dition, in hopes of gaining the broader channel be. fore the ice had time to shut us up. So rapid, however, was the latter in this its sudden movement, that we had but just got the ships' heads the right way when the ice came boldly in upon us, being doubtless set in motion by a very sudden freshening of the wind almost to a gale in the course of a few minutes. The ships were now almost instantly beset, and in such a manner as to be literally helpless and unmanageable.
The sails were, however, kept set; and, as the body of ice was setting to the southward withal, we went with it some little distance in that direc. tion. The Hecla, after thus driving, and now and then forcing her way through the ice, in all about three quarters of a mile, quite close to the shore, at length struck the ground forcibly several times in the space of a hundred yards, and being then brought up by it, remained immoveable, the depth of water under her keel abaft being sixteen feet, or about a foot less than she drew. The Fury, continuing to drive, was now. irresistibly carried past us, and we escaped, only by a few feet, the damage invariably occasioned by ships coming in contact. under such circumstances. She had, however, scarcely passed us a hundred yards, when it was evident, by the ice pressing her in, as well as along the shore, that she must soon be stopped like the Hecla; and, having gone about two hundred yards farther, she was observed to receive a severe pres. sure from a large floe-piece forcing her directly against a grounded mass of ice upon the beach. After setting to the southward for an hour or two longer, the ice became stationary, no open water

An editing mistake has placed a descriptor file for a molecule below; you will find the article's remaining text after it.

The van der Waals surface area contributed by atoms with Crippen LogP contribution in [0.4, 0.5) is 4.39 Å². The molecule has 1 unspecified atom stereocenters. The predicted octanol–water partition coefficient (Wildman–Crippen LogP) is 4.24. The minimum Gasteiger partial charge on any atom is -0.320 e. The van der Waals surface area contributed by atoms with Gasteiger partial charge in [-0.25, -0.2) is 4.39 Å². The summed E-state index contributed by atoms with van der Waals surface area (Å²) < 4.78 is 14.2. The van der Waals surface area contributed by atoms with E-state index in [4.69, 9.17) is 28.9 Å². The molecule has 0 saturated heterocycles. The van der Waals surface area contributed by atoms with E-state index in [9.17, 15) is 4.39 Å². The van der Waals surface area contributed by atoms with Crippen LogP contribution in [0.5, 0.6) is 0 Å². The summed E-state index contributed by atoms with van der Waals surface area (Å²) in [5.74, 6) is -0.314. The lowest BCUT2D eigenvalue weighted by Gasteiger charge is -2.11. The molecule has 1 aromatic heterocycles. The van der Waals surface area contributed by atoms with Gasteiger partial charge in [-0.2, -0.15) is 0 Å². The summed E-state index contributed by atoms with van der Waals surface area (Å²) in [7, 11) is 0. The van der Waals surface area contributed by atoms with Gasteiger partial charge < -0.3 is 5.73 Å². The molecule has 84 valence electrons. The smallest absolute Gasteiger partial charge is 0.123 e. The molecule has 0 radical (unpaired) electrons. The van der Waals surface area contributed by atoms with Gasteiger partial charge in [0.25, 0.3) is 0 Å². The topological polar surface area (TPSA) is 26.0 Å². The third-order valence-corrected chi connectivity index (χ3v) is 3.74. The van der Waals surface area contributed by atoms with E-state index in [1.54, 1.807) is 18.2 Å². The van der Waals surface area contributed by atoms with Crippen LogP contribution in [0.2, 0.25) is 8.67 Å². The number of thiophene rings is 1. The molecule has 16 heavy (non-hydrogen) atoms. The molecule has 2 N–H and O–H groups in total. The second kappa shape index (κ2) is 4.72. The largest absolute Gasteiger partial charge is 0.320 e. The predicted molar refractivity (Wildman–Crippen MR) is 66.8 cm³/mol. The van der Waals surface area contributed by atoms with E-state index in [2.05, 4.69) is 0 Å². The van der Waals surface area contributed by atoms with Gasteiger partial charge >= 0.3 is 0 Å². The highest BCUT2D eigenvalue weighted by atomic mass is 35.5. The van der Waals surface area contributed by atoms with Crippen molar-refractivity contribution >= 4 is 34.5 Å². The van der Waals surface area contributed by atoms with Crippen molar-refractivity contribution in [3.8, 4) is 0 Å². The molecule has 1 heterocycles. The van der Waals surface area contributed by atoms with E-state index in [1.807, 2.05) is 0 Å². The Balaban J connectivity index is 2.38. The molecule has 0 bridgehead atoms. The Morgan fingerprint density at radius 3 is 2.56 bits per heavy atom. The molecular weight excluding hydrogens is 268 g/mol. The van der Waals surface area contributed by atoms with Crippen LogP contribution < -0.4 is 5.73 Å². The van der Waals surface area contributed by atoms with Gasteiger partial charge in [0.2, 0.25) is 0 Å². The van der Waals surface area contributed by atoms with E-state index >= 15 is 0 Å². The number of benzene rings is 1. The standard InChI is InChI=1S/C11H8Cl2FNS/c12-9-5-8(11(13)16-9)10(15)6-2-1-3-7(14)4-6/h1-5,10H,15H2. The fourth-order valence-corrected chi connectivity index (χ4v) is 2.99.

being anywhere visible from the masthead, and the pressure on the ships remaining undiminished du. ring the day. Just as I had ascertained the utter impossibility of moving the Hecla a single foot, and that she must lie aground fore and aft as soon as the tide fell, I received a note from Captain Hoppner, informing me that the Fury had been so se. verely“ nipped” and strained as to leak a good deal, apparently about four inches an hour; that she was still heavily pressed both upon the ground and against the large mass of ice within her; that the rudder was at present very awkwardly situated ; and that one boat had been much damaged. How. ever, about high water, the ice very opportunely slacking, the Hecla was hove off with great ease, and warped to a floe in the offing, to which we made fast at midnight. The Fury was not long after us in coming off the ground, when I was in hopes of finding that any twist or strain by which her leaks might have been occasioned, would, in some meas. ure, close when she was relieved from pressure and once more fairly afloat. My disappointment and mortification, therefore, may in some measure be imagined, at being informed by telegraph, about two A.M. on the 2d, that the water was gaining on two pumps, and that a part of the doubling had floated up. Presently after, perceiving from the masthead something like a small harbour nearly abreast of us, every effort was made to get once more towards the shore. In this the ice happily favoured us; and, after making sail, and one or two tacks, we got in with the land, when I left the ship in a boat to sound the place and search for shelter. The whole shore was more or less lined with grounded masses of